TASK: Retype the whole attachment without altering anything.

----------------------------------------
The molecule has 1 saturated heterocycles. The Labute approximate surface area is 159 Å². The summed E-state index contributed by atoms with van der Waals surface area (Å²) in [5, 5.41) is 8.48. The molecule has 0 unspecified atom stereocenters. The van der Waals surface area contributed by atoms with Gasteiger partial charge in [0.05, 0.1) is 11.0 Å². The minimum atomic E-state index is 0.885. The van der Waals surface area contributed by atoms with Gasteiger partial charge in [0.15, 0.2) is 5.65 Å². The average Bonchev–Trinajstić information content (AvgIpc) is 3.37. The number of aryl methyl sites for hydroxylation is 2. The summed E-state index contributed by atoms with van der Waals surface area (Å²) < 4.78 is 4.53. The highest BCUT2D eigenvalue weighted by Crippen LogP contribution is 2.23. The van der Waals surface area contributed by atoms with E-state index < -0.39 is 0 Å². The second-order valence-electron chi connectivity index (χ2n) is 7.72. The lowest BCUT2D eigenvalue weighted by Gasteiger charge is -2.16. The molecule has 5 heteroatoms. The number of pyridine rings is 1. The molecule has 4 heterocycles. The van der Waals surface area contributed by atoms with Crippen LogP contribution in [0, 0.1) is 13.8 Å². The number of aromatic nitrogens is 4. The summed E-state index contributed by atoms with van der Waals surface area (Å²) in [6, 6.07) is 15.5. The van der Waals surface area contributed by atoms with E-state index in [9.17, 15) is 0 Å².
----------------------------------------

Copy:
The molecule has 1 saturated heterocycles. The Labute approximate surface area is 159 Å². The summed E-state index contributed by atoms with van der Waals surface area (Å²) in [5, 5.41) is 8.48. The molecule has 0 unspecified atom stereocenters. The van der Waals surface area contributed by atoms with Gasteiger partial charge in [0.05, 0.1) is 11.0 Å². The minimum atomic E-state index is 0.885. The van der Waals surface area contributed by atoms with Gasteiger partial charge in [0.15, 0.2) is 5.65 Å². The average Bonchev–Trinajstić information content (AvgIpc) is 3.37. The number of aryl methyl sites for hydroxylation is 2. The summed E-state index contributed by atoms with van der Waals surface area (Å²) < 4.78 is 4.53. The highest BCUT2D eigenvalue weighted by Crippen LogP contribution is 2.23. The van der Waals surface area contributed by atoms with E-state index < -0.39 is 0 Å². The second-order valence-electron chi connectivity index (χ2n) is 7.72. The lowest BCUT2D eigenvalue weighted by Gasteiger charge is -2.16. The molecule has 5 heteroatoms. The number of pyridine rings is 1. The molecule has 4 heterocycles. The van der Waals surface area contributed by atoms with Crippen LogP contribution in [0, 0.1) is 13.8 Å². The number of aromatic nitrogens is 4. The summed E-state index contributed by atoms with van der Waals surface area (Å²) in [6, 6.07) is 15.5. The van der Waals surface area contributed by atoms with E-state index in [9.17, 15) is 0 Å².